MPs raise concern over 'long term damage' to UK food production

 The Environment, Food and Rural Affairs (EFRA) Select Committee has written to George Eustice as part of its inquiry into Covid-19 and food supply
The Environment, Food and Rural Affairs (EFRA) Select Committee has written to George Eustice as part of its inquiry into Covid-19 and food supply

A parliamentary committee has raised concerns over the potential 'long term damage' to British food production as a result of the Covid-19 crisis.

MPs have written to George Eustice seeking answers over the government's handling of food production and supply during the outbreak.

The Environment, Food and Rural Affairs (EFRA) committee has questioned the Defra Secretary on efforts to recruit UK nationals for seasonal agricultural labour, including success to date.

Recent estimates by the Country Land and Business Association (CLA) show that there could be a shortage of 80,000 farm workers due to the coronavirus.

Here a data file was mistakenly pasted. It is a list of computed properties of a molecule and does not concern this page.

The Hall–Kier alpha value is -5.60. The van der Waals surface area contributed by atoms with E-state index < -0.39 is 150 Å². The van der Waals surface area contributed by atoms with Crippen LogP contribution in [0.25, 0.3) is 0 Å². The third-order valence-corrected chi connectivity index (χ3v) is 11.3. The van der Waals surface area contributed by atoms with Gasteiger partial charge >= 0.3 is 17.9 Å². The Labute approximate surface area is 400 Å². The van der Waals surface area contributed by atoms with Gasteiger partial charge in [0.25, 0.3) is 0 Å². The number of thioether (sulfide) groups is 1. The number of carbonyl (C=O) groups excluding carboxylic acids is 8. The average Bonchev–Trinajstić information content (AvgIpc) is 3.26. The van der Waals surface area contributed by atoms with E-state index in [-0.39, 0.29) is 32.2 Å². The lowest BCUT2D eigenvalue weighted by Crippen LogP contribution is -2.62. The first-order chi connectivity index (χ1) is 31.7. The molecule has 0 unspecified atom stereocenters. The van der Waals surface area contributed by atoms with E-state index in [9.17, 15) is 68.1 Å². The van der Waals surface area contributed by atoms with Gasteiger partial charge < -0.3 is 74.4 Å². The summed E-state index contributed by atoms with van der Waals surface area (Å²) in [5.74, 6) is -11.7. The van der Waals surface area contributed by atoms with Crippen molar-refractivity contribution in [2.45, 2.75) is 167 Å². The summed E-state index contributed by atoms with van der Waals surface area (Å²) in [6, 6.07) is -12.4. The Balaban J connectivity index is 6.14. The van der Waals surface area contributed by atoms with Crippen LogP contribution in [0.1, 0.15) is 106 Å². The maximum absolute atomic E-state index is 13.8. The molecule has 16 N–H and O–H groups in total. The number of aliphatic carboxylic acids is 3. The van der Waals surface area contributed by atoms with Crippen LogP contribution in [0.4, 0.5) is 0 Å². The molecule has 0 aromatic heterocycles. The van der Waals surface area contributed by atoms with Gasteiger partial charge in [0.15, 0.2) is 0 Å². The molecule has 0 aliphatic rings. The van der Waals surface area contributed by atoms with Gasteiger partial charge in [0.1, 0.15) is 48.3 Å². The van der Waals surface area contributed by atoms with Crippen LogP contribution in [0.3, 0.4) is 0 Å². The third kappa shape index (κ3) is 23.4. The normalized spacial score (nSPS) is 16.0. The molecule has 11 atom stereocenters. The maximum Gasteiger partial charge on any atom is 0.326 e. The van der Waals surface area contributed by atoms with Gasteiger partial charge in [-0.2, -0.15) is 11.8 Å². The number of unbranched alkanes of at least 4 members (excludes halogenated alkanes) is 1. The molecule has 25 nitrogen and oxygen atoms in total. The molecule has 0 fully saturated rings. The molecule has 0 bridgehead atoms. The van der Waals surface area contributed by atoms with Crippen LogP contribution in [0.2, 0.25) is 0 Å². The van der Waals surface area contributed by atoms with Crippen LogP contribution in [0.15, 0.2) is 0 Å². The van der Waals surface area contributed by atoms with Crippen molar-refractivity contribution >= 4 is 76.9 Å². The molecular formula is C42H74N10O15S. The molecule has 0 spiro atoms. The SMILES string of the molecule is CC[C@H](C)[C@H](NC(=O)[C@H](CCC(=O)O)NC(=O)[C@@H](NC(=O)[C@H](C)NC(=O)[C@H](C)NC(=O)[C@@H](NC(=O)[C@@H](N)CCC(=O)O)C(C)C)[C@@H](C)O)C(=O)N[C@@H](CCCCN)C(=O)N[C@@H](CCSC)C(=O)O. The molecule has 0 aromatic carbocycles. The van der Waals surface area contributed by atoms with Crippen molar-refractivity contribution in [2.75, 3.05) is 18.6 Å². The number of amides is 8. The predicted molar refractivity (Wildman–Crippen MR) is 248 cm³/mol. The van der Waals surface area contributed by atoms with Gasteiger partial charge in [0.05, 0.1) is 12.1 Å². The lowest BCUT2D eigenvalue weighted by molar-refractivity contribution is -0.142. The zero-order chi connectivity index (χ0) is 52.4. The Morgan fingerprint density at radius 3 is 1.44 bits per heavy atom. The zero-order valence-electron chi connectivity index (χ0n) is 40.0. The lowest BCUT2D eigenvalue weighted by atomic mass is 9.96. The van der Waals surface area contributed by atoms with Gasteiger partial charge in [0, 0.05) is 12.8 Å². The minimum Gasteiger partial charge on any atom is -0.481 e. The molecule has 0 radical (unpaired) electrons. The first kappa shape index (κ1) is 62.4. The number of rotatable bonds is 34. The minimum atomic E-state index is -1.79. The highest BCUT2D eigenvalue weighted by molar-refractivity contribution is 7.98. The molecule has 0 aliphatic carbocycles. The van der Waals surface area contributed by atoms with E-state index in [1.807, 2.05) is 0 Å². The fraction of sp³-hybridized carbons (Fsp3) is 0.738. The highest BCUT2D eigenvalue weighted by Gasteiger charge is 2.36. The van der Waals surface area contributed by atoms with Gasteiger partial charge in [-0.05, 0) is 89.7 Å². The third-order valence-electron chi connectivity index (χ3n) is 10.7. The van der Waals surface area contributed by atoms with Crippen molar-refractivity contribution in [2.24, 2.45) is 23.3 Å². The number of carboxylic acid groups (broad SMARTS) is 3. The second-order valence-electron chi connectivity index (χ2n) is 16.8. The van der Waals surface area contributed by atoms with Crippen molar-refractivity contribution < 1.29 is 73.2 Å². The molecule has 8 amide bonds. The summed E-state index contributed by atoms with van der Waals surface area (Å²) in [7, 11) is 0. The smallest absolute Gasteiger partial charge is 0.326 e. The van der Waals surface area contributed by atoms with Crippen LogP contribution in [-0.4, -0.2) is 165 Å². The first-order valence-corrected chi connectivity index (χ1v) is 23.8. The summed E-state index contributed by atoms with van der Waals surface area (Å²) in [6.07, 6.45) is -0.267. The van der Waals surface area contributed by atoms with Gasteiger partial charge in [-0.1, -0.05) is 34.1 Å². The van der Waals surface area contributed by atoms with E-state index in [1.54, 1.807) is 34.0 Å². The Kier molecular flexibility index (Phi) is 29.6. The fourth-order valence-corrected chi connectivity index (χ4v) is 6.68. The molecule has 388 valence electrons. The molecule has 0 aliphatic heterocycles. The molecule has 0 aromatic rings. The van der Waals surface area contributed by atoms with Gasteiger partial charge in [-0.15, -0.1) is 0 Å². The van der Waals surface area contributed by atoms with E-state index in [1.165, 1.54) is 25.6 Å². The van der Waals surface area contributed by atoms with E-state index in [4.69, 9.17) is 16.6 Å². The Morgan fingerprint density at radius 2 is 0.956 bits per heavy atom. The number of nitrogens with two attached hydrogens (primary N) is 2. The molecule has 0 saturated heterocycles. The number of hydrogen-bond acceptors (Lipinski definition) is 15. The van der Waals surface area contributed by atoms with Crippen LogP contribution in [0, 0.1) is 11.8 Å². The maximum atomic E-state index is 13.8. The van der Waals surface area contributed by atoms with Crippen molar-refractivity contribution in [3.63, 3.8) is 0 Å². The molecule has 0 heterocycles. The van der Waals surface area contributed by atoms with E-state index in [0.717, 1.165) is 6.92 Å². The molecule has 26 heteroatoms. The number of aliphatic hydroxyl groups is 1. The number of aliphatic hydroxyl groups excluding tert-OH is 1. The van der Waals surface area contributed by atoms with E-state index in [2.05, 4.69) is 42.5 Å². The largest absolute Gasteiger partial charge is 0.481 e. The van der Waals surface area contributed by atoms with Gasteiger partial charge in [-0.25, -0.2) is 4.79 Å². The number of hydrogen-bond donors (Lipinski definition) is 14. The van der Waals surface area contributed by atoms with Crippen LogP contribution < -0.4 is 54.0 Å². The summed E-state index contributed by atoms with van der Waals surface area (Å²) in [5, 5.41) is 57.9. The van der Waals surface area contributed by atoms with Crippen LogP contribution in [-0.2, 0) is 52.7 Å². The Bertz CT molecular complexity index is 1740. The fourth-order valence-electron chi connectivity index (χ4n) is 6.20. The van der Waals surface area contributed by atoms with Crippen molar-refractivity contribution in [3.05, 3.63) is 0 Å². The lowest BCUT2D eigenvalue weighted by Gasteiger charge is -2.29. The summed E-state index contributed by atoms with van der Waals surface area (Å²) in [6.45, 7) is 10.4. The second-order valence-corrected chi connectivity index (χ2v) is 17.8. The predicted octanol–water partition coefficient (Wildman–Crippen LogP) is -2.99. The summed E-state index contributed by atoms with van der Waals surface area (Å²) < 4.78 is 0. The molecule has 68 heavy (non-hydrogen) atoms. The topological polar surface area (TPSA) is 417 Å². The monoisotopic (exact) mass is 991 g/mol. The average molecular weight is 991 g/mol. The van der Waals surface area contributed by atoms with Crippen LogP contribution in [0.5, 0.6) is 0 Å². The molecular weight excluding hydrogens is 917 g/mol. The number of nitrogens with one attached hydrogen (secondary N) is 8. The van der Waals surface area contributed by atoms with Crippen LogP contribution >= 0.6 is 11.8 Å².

Despite the large interest British people have shown in farm work - around 50,000 people have applied - only 6,000 people have been offered an interview, according to latest figures.

Concerns have also been raised over what measures would be taken to ensure that seasonal workers still arriving from overseas are appropriately tested.



The cross party committee quizzed Mr Eustice on government action to protect food suppliers adversely affected as a result of decreased demand in the foodservice sector.

He has been urged to set out steps to enable takeaway and restaurant businesses to re-open whilst adhering to public safety advice.

The number of people having trouble accessing healthy food as a result of the pandemic is also of significant concern, MPs on the committee said.

They are calling for further support to be provided to support the redistribution of surplus food to food charities.

Chair of the EFRA Committee, Neil Parish MP, said he is concerned over 'long term damage' to the UK's ability to produce food and the possibility of 'more people at risk of going hungry'.

"One immediate step would be greater support to help charities redistribute surplus food meant for closed cafes and restaurants to the people who need it most.

"We will be taking further evidence on this next month,” Mr Parish said.